From April 1961 to April 1962 I was placed on board HMS. "Willem van der Zaan" at the Buitenhaven in Vlissingen.
My task there was the same as at the Minesweepers Conservation Service in Den Helder. A number of preserved minesweepers were also located here, which had to be regularly checked and supplied.
But there were also an operational squadron of coastal minesweepers and a squadron of inshore minesweepers. Vlissingen was their home port. Those ships also had to be supplied, of course. As a supply team, we had to take care of that. My boss and division chief was Lieutenant at sea of special services second class oldest category S. de Jong. That was a great man. I think he was later the first head of the Mine School in Ostend. (But I'm not sure). My immediate superiors were Sergeant Oosterhof and Corporal Prud'homme de Lodder. I have encountered the last a few times in my further career at the navy.
On September 1, 1961, I was promoted to 2nd class warehouse manager.
But gradually the time that I was there I really started to get the itch to sail. You didn't join the Navy for nothing, because you wanted to see something of the world. But so far I've only met HMS. "Sittard" sailed back and forth a bit off the coast.
At one point I took the plunge and in the spring of 1962 submitted a request for transfer to a sailing deployment, preferably a submarine destroyer assigned to the then Squadron V. I received a reply fairly quickly that at that time on board of the ships no warehouse manager vacancy was vacant, unfortunately. So I had to come up with another ruse.
Then I submitted a request for training as an assistant (ship) diver. Because somehow I wanted to leave Vlissingen. Not because I didn't like it there, but I just wanted something different. Nothing happened there. I wanted excitement and adventure and I didn't find that there. My request was granted and I had to report to the Mine Counter-Measures Services Barracks in Den Helder for the diver examination. That took about three days because that examination is not nothing. I also experienced that. The final test was staying in a decompression tank for an hour, not only to see if you could tolerate the pressure, but also if you could tolerate pure oxygen. Obviously not everyone can handle that. I had no problem with that. One person had pressure problems because he had a cold and had to leave the decompression tank. The pressure was increased in the tank to an equivalent pressure at a depth of 18 meters. Of the seven men who started the examination, three were eventually approved, including my person.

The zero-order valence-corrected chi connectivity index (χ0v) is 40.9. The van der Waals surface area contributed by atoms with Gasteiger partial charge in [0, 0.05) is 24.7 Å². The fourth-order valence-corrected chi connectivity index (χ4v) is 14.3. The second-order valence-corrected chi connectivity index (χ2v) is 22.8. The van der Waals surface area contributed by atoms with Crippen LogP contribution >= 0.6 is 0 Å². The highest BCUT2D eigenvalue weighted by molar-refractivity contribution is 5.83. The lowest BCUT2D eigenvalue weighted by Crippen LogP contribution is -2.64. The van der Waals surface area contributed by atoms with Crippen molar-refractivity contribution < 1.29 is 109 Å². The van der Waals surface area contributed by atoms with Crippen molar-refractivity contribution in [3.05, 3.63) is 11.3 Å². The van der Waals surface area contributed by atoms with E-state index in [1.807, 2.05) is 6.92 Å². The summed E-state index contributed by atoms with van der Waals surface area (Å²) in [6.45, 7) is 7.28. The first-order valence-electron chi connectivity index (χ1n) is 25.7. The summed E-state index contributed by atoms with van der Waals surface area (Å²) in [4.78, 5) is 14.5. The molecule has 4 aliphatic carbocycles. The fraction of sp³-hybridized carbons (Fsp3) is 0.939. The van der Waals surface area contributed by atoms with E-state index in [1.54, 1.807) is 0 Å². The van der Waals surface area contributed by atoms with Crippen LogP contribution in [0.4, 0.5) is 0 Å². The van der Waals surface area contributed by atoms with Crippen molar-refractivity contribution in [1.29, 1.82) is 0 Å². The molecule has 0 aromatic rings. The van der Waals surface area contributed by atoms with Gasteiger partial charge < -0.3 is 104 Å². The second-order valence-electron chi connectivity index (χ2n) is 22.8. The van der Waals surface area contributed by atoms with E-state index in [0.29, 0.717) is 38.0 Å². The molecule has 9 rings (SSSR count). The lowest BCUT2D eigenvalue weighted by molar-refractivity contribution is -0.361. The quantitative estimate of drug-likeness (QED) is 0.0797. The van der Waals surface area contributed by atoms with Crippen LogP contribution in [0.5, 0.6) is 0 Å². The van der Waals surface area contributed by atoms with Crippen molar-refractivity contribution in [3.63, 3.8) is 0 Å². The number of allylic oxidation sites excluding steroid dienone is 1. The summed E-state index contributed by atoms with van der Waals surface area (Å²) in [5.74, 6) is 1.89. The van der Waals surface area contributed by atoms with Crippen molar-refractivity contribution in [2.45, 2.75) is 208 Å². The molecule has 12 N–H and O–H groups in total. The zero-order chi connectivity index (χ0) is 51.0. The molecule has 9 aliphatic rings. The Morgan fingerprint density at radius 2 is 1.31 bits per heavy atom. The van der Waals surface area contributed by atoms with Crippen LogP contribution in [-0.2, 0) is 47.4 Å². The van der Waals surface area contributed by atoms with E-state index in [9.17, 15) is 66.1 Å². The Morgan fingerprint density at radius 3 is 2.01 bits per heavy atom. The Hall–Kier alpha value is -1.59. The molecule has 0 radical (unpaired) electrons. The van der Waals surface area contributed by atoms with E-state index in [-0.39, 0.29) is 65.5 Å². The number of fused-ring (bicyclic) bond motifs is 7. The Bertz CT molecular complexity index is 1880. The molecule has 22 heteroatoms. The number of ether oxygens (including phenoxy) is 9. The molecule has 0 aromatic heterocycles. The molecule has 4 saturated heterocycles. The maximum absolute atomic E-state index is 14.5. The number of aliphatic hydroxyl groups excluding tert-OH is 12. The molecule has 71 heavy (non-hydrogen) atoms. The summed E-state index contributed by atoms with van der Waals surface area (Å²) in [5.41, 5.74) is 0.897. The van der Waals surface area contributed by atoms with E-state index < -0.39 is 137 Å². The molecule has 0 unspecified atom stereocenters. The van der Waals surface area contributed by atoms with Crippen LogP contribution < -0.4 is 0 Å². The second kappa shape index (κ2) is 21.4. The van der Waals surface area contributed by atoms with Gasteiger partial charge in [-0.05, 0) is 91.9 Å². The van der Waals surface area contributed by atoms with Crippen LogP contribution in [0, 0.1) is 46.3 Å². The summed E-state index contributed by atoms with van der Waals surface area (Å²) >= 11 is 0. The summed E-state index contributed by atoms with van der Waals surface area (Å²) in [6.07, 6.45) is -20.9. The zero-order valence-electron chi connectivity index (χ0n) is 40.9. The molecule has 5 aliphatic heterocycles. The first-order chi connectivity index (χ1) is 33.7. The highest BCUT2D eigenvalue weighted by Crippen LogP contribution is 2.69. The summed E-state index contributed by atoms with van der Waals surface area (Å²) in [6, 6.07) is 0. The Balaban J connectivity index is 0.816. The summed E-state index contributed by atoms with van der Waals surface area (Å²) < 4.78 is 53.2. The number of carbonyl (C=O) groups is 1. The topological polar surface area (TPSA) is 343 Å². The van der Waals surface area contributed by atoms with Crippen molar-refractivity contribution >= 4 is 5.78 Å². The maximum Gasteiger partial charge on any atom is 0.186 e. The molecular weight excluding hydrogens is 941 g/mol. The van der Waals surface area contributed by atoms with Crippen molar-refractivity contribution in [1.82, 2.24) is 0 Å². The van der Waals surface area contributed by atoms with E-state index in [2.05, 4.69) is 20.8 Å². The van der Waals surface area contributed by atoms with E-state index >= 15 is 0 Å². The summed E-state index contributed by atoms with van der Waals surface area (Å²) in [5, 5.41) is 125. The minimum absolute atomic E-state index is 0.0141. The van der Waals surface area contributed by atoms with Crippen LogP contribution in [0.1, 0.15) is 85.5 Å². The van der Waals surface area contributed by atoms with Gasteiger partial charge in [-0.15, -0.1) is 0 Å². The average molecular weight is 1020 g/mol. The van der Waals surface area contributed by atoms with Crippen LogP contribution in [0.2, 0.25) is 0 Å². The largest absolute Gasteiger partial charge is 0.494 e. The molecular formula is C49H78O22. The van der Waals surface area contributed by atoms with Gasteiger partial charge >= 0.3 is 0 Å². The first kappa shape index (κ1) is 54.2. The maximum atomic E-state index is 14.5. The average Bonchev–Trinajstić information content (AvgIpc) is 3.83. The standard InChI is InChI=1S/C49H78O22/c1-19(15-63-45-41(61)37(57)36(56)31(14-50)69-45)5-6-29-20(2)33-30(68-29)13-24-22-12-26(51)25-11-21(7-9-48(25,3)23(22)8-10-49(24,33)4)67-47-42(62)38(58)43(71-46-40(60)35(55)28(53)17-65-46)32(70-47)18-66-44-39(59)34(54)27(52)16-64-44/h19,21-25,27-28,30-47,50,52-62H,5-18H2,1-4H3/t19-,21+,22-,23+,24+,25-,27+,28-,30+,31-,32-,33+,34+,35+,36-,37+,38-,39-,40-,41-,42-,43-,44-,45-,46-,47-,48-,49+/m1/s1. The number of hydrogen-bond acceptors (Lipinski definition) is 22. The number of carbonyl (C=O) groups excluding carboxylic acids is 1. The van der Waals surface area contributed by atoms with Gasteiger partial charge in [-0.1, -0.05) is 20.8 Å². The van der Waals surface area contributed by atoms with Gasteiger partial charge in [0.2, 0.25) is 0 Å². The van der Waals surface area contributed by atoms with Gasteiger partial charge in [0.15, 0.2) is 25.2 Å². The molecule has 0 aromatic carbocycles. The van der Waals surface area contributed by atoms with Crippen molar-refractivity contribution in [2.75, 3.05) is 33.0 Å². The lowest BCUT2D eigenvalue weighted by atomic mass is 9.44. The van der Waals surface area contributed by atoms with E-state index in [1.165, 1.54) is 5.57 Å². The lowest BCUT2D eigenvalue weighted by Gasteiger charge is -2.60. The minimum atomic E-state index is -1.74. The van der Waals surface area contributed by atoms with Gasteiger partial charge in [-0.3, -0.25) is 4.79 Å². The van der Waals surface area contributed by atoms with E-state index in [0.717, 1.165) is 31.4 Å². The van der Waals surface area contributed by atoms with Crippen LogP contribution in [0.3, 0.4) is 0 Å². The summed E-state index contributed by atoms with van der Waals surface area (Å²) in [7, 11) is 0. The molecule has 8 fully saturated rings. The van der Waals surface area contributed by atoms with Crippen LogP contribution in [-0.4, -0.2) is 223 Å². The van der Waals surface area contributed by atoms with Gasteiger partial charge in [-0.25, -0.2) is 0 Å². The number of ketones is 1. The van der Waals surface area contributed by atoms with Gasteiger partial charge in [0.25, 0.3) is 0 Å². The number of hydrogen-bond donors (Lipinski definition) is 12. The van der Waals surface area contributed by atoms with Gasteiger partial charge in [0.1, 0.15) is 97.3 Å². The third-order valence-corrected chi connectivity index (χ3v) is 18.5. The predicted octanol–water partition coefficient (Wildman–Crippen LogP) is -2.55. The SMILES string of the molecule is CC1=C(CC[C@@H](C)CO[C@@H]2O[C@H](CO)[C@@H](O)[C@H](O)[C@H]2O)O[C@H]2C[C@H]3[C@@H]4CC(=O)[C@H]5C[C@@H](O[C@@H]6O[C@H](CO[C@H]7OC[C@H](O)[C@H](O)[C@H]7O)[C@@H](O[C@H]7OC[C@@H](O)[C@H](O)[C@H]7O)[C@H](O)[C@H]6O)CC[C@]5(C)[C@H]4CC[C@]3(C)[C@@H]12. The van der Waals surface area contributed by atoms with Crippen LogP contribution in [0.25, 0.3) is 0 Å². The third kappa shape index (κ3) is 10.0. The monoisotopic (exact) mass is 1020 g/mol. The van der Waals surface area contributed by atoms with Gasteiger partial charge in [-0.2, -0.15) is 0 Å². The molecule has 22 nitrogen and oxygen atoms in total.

Training was to begin May 21, 1962. So relieved I boarded the train to Vlissingen, finally something different. But as soon as I arrived in Vlissingen I was told that I had to be examined for the tropics as soon as possible and that I had to report to the Van Gentkazerne in Rotterdam for that examination within a week. Because the intention was that I urgently with the HMS. "Pelikaan" (A830) was to leave for the former Dutch New Guinea on May 22, 1962. I still sputtered against the fact that training was going to be broadcast. Besides, I was not yet eighteen years old. Well, they didn't care about that at all, because a state of war had arisen in Dutch New Guinea and that goes for education, moreover I would be eighteen years old on the journey there. And I went sailing, wasn't that what I wanted? So I didn't have to cry anymore.
Images and additional information
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HMS. "Willem van der Zaan" still in active service as F824
length 75,20 m
Beam 11,20 m
Draught 3,40 m
St. displacement 1143 tons
Power supplied by 2 Triple
Expansion steam installation 2300 hp
Speed 15,5 kn
12 cm guns Bofors 2 pcs
40 mm machine guns Bofors 2 pcs
20 mm machine guns Oerlikon 4 pcs
Depth charge racks 2 pcs
Depth charge launchers 4 pcs
HMS. "Willem van der Zaan" was built at the Ned. Dock Comp. Amsterdam and commissioned on 21 August 1939.
Christmas dinner on board.
State insignia of second class (1 September 1961 promoted)
Decompression tank where I spent an hour (of which half an hour on pure oxygen) during the diver examination.